My father was a Captain during WWII, stationed somewhere around Long Beach, California. I was around 12 years old (1955) when he told me Japanese planes flew, on a regular basis, over the California coast during WWII on photo recon missions, looking for aircraft mfg. plants. When he explained to me how the Japanese knew where our camouflaged aircraft factories were, I was shocked. This could be one of the reasons a lot of American born Japanese were unjustly confined to camps in the western United States. My dad was the CO of some 16” gun batteries outfitted with newly developed radar; he was an electrical engineer (that makes sense). When he told me he ordered his men to shoot at the planes, I was shocked and thought something like, This is the United States. Impossible. He said they never shot one down because the shells only went up, say 15,000 feet, and the planes flew at 16,000 feet, of course. Remember what happened in the Aleutian Islands (Alaska). I think you can say this is close enough. Sometimes, what we find out many years after the fact is still scary. I really wonder, and I’m concerned, about what’s going on now, behind the scenes, in this world. For me, the most disturbing scenario is our leaders can’t seem to learn from history, our history.

    • 12 December, 2012 at 9:17 am

      Great story. I have something similar. My grandfather was a pilot in the 1930s. While he was flying some route or another in Eastern Canada, his employer put him and my grandmother up at a hotel in Quebec City called the St. Lawrence. While they stayed, my grandparents and the other guests befriended these very affable and outgoing German men who were in Canada tending to some business concerns. They would spend their days off doing something but return in the evenings and buy drinks for the guests and throw lavish parties. After some weeks in Canada, the two Germans departed. Later, the RCMP or Canadian military intelligence arrived at the hotel to question the guests about these two businessmen. It turned out the pair were actually spies and they were supposedly out every day taking depth measurements of the St. Lawrence river for u-boats. During the war, German subs routinely struck at British and Canadian shipping in the Gulf of the St. Lawrence. The hotel still stands BTW — I visited it two summers ago with my family while we vacationed in Quebec City (an amazing historic vacation destination BTW that is certainly worth seeing!)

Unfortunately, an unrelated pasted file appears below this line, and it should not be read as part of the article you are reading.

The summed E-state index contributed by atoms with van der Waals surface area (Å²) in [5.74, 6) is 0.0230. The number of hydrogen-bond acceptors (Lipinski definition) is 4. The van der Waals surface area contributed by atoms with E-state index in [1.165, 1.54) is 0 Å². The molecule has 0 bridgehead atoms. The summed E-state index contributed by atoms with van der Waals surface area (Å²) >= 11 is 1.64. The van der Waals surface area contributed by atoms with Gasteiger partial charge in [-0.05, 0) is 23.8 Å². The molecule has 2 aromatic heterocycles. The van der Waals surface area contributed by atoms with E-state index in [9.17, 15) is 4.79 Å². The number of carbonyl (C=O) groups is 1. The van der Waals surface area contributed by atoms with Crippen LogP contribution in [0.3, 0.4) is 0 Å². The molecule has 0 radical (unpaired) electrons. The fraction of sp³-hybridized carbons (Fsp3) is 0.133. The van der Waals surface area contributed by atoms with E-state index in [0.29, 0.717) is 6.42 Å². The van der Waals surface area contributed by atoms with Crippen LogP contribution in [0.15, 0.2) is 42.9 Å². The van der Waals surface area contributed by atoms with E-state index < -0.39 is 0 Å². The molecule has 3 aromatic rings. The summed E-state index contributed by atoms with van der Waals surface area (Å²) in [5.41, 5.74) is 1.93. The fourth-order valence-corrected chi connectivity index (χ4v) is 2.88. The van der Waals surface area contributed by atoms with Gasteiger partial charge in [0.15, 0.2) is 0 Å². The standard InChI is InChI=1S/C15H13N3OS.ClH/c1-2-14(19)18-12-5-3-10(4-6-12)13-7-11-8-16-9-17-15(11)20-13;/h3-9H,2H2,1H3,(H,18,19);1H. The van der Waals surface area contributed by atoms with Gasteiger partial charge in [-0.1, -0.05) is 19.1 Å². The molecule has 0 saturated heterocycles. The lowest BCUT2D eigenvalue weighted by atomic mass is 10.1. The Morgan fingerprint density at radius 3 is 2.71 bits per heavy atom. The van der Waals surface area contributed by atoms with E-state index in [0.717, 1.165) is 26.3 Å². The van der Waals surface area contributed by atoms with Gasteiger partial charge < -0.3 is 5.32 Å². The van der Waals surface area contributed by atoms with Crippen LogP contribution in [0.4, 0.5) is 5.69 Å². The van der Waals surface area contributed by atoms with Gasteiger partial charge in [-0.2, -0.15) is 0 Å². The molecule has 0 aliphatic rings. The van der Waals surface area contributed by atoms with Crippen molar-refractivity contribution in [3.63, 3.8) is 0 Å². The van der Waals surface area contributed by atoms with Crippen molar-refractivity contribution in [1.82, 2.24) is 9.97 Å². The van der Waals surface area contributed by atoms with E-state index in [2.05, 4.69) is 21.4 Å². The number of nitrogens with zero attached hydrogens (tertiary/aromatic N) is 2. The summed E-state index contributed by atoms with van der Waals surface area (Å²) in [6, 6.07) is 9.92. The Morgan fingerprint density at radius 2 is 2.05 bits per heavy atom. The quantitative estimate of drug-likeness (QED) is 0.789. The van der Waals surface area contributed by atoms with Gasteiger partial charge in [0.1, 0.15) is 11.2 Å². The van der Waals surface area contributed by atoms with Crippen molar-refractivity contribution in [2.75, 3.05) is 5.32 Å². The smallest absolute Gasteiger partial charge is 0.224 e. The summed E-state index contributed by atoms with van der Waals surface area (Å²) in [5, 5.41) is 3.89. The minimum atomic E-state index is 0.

• 12 December, 2012 at 12:18 pm

        Your story is also fascinating, to say the least. THIS IS WAR a fascinating blog. It brings back memories of my dad and mom during the forties and fifties. Thanks!

        • 12 December, 2012 at 2:58 pm

          It’s a grim subject to be sure… sometimes I wonder if I am making light of the topic. I hope I am not. am certainly glad you enjoy it in any case.

    • 9 May, 2016 at 10:44 pm

      DO NOT EVER bring up again the internment, unless you know all the facts of why ALL Japanese AMERICAN citizens were interned by “Order of the President”, Roosevelt who in the real world was a bigot and hardcore racist, when it came to “Mingling” of Asiatic blood with European or American blood.
      In 2001 a book “By Order of the President” by Greg Robinson and in his research he came across (Order 9066) the internment of all Japanese-American citizens. Roosevelt also argued that because “Japanese Immigrants are not capable assimilation into the American population.

  3. Coach Large
    9 May, 2016 at 11:03 pm

    My DOB is 6 July 1943. I am not 21 years of age. My email is calan_large@yahoo.com.